The agreed site for the installation, Snowy Hill, was a 15-minute journey by skidoo. Agent Hannimann agreed to help and act as lookout whilst the others unloaded the equipment and began construction. The work was extremely arduous as several feet of snow had to be cleared for the new solar panel A-frame. The snow covered a layer of solid ice that had to be chipped away with ice axes to ensure a safe foundation. Time was marching on, our 3 agents were getting anxious that their cover would be blown before the repeater was fully installed and tested. The cold weather was closing in, extremities were becoming numb, senses became dulled. "This is a dangerous time, we are extremely vulnerable now, we must hurry", said the concerned mountain man. "Just a few more connections and the system will be ready", replied Agent Cohen.

Finally, the repeater was completed and tested. The danger was far from over as our 3 agents had to negotiate the difficult terrain back to the agreed exit point without being compromised. As darkness approached, the two agents donned their lifebelts and safety suits. Under cover of darkness, a small inflatable outboard arrived at the concealed cove piloted by the two Shackleton Officers, John and Chris. "That was a close run thing you two", commented John. "I take it the mission was a success?", asked Chris. "We've fully installed and tested the system, everything is set", replied Agent Rooney". Great, now lets get the hell out of here before we're blown", said John.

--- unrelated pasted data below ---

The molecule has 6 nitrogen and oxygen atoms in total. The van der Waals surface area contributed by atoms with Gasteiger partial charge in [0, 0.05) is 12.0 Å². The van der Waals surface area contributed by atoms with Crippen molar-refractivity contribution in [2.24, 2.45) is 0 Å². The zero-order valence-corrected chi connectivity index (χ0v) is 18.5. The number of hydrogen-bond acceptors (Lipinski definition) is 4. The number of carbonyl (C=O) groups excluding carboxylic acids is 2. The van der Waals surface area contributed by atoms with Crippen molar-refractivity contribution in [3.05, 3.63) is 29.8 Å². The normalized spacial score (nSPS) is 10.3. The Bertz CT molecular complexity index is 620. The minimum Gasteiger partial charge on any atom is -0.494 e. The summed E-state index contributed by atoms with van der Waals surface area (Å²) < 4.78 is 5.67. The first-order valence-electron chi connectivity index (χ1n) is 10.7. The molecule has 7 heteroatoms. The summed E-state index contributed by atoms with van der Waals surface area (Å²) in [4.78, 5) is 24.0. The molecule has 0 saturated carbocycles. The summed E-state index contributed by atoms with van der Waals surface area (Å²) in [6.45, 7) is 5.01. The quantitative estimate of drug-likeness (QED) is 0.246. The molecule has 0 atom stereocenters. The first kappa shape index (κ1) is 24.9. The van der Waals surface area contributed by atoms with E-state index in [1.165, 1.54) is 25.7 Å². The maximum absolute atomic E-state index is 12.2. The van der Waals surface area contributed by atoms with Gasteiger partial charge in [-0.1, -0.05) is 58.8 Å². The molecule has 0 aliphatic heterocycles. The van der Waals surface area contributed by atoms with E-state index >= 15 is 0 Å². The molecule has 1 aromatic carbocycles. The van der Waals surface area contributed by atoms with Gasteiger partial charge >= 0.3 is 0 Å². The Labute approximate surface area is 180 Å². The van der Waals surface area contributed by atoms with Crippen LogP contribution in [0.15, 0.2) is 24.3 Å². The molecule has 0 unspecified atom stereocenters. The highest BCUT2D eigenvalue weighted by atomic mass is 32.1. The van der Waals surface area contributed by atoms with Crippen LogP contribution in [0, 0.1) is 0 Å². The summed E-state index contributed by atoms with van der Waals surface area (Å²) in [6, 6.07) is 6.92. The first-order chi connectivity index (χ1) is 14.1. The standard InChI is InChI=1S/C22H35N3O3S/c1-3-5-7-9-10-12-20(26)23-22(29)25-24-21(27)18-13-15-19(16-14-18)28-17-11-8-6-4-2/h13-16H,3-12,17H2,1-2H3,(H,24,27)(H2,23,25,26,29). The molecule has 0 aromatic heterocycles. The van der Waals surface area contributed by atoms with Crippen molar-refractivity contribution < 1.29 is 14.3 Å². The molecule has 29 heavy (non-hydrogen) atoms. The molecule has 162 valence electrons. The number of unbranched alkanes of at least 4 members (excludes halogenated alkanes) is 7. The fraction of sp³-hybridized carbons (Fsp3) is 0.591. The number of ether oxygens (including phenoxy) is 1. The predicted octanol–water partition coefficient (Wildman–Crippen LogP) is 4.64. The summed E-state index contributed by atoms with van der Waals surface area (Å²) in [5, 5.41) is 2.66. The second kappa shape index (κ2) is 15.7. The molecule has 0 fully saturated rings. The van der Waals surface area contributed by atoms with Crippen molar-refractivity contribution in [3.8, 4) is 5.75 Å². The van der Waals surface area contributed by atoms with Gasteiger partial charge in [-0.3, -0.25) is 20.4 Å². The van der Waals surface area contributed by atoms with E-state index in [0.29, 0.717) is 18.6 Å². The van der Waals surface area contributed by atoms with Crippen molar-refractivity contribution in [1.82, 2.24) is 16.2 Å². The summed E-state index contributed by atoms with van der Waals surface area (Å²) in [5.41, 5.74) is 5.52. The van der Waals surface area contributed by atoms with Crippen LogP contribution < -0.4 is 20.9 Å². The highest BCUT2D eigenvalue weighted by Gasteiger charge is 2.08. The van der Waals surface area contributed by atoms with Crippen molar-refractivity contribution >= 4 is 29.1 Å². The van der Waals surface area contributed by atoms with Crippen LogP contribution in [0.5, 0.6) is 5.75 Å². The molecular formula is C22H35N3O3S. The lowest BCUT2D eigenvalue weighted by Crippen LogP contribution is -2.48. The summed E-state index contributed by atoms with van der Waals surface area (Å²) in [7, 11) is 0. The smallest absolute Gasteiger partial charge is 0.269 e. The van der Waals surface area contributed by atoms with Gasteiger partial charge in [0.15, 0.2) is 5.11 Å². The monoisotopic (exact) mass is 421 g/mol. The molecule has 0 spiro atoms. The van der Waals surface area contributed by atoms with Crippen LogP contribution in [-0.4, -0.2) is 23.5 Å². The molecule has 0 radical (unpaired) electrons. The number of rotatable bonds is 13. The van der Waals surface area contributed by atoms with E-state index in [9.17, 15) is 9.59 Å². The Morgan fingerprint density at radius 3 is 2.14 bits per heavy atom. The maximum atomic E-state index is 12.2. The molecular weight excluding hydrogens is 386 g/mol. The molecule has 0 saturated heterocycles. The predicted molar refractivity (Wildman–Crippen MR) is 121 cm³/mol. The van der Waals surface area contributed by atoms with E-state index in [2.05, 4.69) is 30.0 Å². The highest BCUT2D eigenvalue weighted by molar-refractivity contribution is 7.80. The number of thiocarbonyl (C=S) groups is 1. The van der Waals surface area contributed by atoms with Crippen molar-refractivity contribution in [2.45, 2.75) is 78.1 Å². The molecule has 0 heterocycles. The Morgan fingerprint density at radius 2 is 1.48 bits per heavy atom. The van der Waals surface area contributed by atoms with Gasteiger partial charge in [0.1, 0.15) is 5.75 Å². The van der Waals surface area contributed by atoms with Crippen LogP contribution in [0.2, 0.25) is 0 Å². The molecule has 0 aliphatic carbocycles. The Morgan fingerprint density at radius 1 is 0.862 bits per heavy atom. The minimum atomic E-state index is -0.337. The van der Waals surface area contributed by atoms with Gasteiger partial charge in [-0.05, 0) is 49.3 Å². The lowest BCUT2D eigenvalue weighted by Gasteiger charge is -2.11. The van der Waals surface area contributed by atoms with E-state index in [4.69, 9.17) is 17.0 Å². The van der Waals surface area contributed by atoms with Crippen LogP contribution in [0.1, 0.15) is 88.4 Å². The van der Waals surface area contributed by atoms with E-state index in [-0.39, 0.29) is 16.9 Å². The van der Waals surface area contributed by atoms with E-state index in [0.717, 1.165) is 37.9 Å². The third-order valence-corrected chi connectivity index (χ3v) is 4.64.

1207 Saturday 27th December. Halley Base

"That was a great job you two", commented M (using the Red Channel). "Thank you, after all we have to keep the British end up don't we sir?" Commented Agent Rooney. "It's the least we can do to serve Queen, country and the pursuit of science sir", added Agent Cohen. "Of course, there can be no mention of this mission and as a consequence no reflection of this work in your pay either, you know the rules", replied M.

The End.

 Agents Rooney and Cohen at the Repeater. Click to see the image.

Forthcoming Events: Arrival at Halley. This could be next week or next month dependant upon the ice and weather conditions.

Contributors this week: Tom our electrician and Mike "Roonatic" Rooney.

Diary 11 should be available around the 21st December.

I hope you all enjoy reading this, the sea is particularly lumpy today and producing this web page has been a bit of a trial to say the least!!